Full Name
Rebecca Dali
Job Title
Executive Director
Center for Caring, Empowerment, and Peace Initiatives
Speaker Bio

Excerpted from the Church of the Brethren Newsline, August 31, 2017

“At first I was helping vulnerable children, but when the crisis of violence came to Jos, I started helping widows and orphans,” recalls Dali, who founded and runs the Center for Caring, Empowerment, and Peace Initiatives (CCEPI) in northeast Nigeria. “Later, when Boko Haram came, we started working with the whole range of displaced people. We have registered 380,000 households whom we have helped with something,” says Dali, who herself was forced to flee with her family when Boko Haram militants took over the town of Michika, Adamawa State, in 2014.
As the situation in the northern states of Nigeria only worsened, the CCEPI relief work grew gradually, resulting in helping 1 million individuals since 2008. “In that big, huge congregation, there were widows and orphans again, and I started to focus on the most vulnerable,” says Dali. A lot of people coming from Boko Haram insurgencies were neglected, “the government did not care, the community rejected them”–often including even their own families. “When I started opening my arms to them, they started coming to me: some were sick, some were hungry, most of them had experienced trauma, violence, abuse.”

Dali was also amongst the first to visit the parents of the 276 Chibok girls after the mass kidnapping by Boko Haram in April 2014. Courageous efforts of Rebecca Dali and the CCEPI in the reintegration of women abducted by the Boko Haram were recognized by the Sergio Vieira de Mello Foundation, which granted Dali its biennially conferred Humanitarian Award. “As the local communities resisted their reintegration, your negotiation skills and reconciliation efforts played an important role in their successful reintegration,” states chairman of the foundation and UNHCR’s director of External Relations Anne Willem Bijleveld.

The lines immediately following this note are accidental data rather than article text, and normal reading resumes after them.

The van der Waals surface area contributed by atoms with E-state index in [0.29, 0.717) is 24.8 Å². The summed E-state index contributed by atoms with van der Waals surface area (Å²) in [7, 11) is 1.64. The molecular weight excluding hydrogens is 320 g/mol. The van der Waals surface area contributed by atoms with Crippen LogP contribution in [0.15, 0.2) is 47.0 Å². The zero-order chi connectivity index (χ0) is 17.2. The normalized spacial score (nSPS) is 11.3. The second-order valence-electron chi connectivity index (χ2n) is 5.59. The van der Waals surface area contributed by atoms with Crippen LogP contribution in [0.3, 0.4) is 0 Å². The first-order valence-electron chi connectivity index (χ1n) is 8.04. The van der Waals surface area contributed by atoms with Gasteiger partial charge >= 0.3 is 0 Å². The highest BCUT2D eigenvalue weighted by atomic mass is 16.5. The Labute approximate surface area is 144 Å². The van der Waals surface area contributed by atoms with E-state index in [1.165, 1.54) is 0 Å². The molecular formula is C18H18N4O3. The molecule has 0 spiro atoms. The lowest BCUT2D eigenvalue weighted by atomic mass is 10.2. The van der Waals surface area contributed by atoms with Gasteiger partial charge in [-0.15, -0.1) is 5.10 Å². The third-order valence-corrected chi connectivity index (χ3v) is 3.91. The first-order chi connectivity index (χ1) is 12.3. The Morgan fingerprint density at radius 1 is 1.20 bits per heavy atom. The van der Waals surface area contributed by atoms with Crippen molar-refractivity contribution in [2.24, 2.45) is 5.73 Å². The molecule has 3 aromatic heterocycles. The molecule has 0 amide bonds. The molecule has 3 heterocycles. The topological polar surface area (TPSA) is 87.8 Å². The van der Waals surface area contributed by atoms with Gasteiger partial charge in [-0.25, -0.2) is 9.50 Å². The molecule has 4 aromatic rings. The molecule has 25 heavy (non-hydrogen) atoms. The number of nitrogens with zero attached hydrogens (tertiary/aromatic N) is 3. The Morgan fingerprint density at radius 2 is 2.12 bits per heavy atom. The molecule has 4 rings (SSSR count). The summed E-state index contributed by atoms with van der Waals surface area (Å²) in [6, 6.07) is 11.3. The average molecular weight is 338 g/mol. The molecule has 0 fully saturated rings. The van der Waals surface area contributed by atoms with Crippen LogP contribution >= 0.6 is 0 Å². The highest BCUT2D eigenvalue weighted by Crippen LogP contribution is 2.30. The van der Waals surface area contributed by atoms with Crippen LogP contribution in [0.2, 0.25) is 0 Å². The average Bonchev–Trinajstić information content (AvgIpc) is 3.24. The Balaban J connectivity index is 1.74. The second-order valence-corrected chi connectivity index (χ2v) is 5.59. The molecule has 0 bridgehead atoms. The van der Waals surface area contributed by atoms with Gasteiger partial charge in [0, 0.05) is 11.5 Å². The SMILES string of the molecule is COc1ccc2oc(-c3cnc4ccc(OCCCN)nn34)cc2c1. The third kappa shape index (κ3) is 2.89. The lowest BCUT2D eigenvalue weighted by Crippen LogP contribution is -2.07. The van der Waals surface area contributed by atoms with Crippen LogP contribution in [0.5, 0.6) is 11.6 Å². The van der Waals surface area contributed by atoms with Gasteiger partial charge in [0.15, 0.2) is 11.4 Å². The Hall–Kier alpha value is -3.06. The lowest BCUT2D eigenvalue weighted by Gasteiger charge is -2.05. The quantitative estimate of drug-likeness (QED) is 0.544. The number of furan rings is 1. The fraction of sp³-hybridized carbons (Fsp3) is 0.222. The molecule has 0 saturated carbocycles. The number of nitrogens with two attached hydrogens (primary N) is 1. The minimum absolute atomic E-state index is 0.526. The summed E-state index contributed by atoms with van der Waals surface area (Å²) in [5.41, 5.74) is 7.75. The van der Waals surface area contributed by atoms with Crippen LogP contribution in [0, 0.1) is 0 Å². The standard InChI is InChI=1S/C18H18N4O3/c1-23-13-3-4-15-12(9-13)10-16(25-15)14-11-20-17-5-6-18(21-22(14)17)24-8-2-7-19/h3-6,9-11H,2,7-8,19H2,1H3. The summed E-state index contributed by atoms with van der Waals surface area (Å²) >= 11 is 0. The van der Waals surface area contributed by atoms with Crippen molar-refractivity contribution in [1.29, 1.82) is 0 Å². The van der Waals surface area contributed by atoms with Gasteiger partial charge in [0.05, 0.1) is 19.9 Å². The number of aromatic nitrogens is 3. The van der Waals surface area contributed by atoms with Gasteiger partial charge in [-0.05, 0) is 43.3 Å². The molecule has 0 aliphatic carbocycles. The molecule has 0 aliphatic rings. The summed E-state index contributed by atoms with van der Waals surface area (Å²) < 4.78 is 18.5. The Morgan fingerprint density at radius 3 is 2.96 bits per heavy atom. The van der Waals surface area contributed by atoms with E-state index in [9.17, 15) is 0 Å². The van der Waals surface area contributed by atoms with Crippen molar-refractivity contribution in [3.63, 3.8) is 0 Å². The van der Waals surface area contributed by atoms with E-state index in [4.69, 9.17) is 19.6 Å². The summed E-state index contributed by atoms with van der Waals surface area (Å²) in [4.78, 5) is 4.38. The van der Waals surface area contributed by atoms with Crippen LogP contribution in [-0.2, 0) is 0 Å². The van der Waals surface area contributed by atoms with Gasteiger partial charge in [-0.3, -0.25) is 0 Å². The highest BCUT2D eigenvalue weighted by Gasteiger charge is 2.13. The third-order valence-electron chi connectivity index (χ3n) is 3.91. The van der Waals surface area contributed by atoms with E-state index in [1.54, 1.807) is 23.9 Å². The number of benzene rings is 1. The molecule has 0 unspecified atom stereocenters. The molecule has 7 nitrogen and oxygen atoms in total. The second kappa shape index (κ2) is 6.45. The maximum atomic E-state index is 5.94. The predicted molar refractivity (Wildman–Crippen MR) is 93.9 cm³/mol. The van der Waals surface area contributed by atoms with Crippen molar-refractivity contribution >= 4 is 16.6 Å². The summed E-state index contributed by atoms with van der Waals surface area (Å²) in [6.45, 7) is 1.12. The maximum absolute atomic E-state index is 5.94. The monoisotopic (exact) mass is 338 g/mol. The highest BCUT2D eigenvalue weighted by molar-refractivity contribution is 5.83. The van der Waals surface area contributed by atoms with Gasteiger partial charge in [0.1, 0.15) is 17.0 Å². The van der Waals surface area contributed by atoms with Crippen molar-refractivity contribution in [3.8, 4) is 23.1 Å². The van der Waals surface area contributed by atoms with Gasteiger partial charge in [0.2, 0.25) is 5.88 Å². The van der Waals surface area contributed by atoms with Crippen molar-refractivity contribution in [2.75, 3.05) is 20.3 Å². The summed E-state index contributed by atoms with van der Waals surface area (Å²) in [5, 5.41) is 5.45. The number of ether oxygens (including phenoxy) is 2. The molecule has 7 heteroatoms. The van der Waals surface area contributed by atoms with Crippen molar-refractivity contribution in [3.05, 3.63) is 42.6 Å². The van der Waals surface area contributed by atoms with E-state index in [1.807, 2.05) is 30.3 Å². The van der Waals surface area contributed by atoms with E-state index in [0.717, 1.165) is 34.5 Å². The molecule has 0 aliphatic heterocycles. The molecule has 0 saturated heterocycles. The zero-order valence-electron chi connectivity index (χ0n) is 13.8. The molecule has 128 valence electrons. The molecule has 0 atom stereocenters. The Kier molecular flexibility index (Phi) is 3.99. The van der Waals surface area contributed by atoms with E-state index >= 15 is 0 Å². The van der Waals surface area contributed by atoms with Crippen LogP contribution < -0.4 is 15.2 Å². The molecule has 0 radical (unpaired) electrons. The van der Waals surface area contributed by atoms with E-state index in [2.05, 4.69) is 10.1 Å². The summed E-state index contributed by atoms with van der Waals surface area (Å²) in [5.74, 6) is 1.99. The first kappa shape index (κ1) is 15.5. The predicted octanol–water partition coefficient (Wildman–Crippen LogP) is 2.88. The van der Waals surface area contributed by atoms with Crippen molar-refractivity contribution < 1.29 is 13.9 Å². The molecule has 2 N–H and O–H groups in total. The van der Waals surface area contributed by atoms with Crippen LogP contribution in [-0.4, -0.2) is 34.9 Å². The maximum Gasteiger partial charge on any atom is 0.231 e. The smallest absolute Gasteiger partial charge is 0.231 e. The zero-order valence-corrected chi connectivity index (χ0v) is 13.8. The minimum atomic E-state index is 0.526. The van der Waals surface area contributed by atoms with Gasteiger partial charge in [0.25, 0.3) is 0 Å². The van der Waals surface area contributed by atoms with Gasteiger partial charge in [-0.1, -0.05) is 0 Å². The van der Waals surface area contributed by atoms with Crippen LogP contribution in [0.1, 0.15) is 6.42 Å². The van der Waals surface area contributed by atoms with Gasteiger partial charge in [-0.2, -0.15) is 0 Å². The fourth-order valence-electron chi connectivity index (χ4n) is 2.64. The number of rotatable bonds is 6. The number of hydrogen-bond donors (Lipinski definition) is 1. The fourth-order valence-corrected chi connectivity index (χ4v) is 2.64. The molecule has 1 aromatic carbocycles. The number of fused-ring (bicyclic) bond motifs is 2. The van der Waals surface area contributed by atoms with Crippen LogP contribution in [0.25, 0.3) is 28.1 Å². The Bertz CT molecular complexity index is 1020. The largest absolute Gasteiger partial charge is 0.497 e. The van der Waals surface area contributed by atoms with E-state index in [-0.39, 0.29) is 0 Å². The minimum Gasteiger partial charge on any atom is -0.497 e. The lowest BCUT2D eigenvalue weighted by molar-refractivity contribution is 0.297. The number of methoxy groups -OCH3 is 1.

Dali received the award in 2017 at the United Nations in Geneva, during the annual World Humanitarian Day.”

Despite her extremely humble beginnings in Nigeria, Dr. Dali earned a doctorate and engaged in humanitarian efforts described above. After receiving the UN award, Dr. Dali and her family were forced to flee Nigeria in the face of death threats from Boko Haram. While in the US, Dr. Daii’s son has become a surgeon, and she and her husband continue their activism. Dr. Dali gathered 30 Nigerian civil society organizations into a chapter of the Movement for Community-led Development. They represent a new way forward for networked, locally-led community development efforts and already are influencing, learning together, and charting a collective journey to address the violence sweeping across Nigeria, mobilizing youth, making education possible, caring for every person, and much more. Dr. Dali and her husband plan to return to Nigeria, if possible, in 2021.  

Rebecca Dali